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Whether you are traveling on your first Walt Disney World vacation or your fifth, it’s important to understand all of the nuances of Disney Dining. From the dining plans to the character meal experiences, there are so many options and choices that it can get confusing. Here are 9 things to know about Disney Dining, including the Disney Dining Plan. Read review of Walt Disney World restaurants on TripAdvisor.
There are three primary Disney Dining Plans – the quick service plan, which offers 2 quick service credits and one snack credit per person per day, the deluxe plan, which offers three quick or table-service credits and two snack credits per person per day, and the standard plan, which offers one table service, one quick service, and one snack credit per person per day. All three offer a resort refillable mug for each person on the plan. Only onsite Disney guests are eligible to purchase the plan.
Advance dining reservations (ADRs) can be made 180 days in advance -Either go online (starting at 6am ET) or call (starting at 7am ET) to make your reservations. And yes, many of them DO need to be made that far in advance, including popular options like Be Our Guest, Ohana, and Cinderella’s Royal Table. You can view reservations on the My Disney Experience app.
Snack credits – The dining plans all offer snack credits, which can be used on many different snacks including popcorn, ice cream, rice crispy treats, and water. Be sure to strategically plan out your snacks so use credits for more expensive snacks and pay cash for cheaper ones.
Disney dining plan credits can be used in any order on any day of your trip – Even though you get the credits allocated per person per day, they do not need to be used that way. You can use all of your snack credits in one day, for instance. Credits are loaded onto your MagicBands.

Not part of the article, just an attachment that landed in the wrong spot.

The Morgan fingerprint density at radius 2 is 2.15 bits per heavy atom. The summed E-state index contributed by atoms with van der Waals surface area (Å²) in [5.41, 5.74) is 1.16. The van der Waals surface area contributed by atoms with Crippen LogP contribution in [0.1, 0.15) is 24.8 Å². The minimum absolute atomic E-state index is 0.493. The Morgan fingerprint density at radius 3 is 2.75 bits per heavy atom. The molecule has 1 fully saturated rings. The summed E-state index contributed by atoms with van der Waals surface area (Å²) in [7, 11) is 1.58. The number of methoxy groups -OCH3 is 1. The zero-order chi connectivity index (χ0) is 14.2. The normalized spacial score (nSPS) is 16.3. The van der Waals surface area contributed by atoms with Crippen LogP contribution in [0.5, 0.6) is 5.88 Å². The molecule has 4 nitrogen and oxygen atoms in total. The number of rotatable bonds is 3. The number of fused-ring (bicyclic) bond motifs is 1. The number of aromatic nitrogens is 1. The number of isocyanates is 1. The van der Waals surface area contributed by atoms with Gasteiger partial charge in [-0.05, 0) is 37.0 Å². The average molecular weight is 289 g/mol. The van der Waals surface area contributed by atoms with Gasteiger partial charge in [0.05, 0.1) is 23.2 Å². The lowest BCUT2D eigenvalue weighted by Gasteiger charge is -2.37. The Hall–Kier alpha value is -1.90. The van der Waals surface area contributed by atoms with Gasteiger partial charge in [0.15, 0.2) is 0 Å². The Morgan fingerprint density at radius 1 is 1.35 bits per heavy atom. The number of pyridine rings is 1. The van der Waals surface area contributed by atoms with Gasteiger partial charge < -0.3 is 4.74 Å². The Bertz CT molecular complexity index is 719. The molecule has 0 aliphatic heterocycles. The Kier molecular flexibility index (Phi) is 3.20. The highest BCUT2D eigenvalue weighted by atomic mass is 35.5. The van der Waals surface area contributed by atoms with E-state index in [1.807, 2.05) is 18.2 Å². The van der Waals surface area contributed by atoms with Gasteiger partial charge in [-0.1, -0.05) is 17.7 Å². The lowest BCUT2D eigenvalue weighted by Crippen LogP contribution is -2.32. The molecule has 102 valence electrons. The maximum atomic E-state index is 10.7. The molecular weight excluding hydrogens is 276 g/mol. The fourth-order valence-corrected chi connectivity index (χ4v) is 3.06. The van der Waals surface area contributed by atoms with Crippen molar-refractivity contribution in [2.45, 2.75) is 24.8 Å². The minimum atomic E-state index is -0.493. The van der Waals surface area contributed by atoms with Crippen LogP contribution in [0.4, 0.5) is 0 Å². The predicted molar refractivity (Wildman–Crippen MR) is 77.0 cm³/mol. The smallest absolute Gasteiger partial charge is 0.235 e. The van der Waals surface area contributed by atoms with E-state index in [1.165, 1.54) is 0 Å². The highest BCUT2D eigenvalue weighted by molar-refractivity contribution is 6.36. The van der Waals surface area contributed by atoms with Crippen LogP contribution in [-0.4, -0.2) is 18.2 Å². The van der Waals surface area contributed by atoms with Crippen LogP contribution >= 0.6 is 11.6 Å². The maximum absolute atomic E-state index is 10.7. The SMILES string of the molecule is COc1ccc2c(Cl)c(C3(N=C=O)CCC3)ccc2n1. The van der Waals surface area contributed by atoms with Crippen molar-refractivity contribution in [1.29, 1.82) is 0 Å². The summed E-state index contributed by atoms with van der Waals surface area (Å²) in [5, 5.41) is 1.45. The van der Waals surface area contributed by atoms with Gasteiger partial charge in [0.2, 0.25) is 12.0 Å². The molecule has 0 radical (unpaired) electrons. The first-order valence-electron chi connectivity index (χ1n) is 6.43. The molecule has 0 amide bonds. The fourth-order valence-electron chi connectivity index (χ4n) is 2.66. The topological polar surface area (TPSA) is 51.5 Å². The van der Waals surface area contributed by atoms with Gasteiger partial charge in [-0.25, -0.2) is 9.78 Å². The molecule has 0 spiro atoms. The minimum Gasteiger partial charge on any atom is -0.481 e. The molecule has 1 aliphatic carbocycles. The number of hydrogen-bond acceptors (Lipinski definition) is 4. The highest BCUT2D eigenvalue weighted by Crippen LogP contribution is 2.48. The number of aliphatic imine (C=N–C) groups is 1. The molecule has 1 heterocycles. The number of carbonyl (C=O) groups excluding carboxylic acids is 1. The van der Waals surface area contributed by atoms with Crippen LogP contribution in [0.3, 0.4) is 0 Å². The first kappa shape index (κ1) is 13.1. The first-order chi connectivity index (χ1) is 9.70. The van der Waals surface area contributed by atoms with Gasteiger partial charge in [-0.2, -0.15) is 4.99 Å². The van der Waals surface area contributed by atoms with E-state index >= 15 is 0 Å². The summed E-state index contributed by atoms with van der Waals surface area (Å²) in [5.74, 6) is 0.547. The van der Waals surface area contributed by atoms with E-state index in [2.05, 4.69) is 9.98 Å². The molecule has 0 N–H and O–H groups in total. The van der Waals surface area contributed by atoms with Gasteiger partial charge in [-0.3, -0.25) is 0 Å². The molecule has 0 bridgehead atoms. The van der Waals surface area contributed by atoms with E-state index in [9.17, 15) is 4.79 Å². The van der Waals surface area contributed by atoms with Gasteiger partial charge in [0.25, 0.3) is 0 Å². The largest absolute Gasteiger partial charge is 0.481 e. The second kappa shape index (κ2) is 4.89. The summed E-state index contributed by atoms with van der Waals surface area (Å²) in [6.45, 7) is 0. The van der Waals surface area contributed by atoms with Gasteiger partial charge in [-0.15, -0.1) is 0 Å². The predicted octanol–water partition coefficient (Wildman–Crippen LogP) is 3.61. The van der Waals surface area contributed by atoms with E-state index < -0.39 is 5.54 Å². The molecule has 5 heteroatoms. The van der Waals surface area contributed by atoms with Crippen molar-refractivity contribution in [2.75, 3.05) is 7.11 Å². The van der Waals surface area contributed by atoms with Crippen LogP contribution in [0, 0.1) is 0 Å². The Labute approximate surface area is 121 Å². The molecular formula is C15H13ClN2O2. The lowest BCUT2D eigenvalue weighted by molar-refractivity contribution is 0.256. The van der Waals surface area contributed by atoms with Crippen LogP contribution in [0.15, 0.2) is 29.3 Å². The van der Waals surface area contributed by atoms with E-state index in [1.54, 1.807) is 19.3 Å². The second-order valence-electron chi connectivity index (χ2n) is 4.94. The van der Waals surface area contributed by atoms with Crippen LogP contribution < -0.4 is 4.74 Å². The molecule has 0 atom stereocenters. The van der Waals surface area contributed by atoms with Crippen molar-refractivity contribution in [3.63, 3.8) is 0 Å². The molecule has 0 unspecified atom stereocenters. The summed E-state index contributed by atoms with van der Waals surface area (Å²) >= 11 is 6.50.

Onsite guests have a slight advantage when making reservations – onsite guests can book all of their dining reservations (up to 10 days) 180 days from their check-in date.
Restaurants charge a no-show fee if you don’t cancel 24 hours in advance – for most restaurants, this fee is $10 per person for no-shows. Some meals and shows require a full upfront payment, and if you don’t cancel in the time frame, you forfeit the entire amount. This relatively new policy helps prevent guests from making multiple reservations for the same meal so they can choose the most convenient one at the time.
Optimizing the plan – you are likely to need to purchase some food out of pocket, even with the dining plan. Do some research in advance to figure out what the least expensive meals are.
If you can’t get reservations – keep trying! Guests DO cancel and you are still very likely to find the perfect reservation. Resort concierges can also help you check for availability once you are on property.
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